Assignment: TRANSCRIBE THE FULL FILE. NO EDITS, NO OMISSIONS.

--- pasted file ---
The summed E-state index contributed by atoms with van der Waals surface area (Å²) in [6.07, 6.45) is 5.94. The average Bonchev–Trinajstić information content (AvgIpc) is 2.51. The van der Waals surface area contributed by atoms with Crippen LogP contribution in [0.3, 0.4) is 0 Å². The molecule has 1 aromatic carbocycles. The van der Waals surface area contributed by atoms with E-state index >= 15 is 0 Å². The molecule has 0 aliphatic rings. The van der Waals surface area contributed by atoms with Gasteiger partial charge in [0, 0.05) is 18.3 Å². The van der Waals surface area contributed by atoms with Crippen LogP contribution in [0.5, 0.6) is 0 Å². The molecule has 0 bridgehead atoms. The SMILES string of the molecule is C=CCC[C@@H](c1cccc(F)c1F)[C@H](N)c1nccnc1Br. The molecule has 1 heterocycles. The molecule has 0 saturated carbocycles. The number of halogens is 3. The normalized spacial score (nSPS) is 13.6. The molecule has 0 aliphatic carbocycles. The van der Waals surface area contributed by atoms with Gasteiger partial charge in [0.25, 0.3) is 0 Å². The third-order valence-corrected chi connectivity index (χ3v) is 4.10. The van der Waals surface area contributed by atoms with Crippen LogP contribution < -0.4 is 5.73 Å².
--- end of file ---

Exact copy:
The summed E-state index contributed by atoms with van der Waals surface area (Å²) in [6.07, 6.45) is 5.94. The average Bonchev–Trinajstić information content (AvgIpc) is 2.51. The van der Waals surface area contributed by atoms with Crippen LogP contribution in [0.3, 0.4) is 0 Å². The molecule has 1 aromatic carbocycles. The van der Waals surface area contributed by atoms with E-state index >= 15 is 0 Å². The molecule has 0 aliphatic rings. The van der Waals surface area contributed by atoms with Gasteiger partial charge in [0, 0.05) is 18.3 Å². The van der Waals surface area contributed by atoms with Crippen LogP contribution in [0.5, 0.6) is 0 Å². The molecule has 0 bridgehead atoms. The SMILES string of the molecule is C=CCC[C@@H](c1cccc(F)c1F)[C@H](N)c1nccnc1Br. The molecule has 1 heterocycles. The molecule has 0 saturated carbocycles. The number of halogens is 3. The normalized spacial score (nSPS) is 13.6. The molecule has 0 aliphatic carbocycles. The van der Waals surface area contributed by atoms with Gasteiger partial charge in [0.25, 0.3) is 0 Å². The third-order valence-corrected chi connectivity index (χ3v) is 4.10. The van der Waals surface area contributed by atoms with Crippen LogP contribution < -0.4 is 5.73 Å².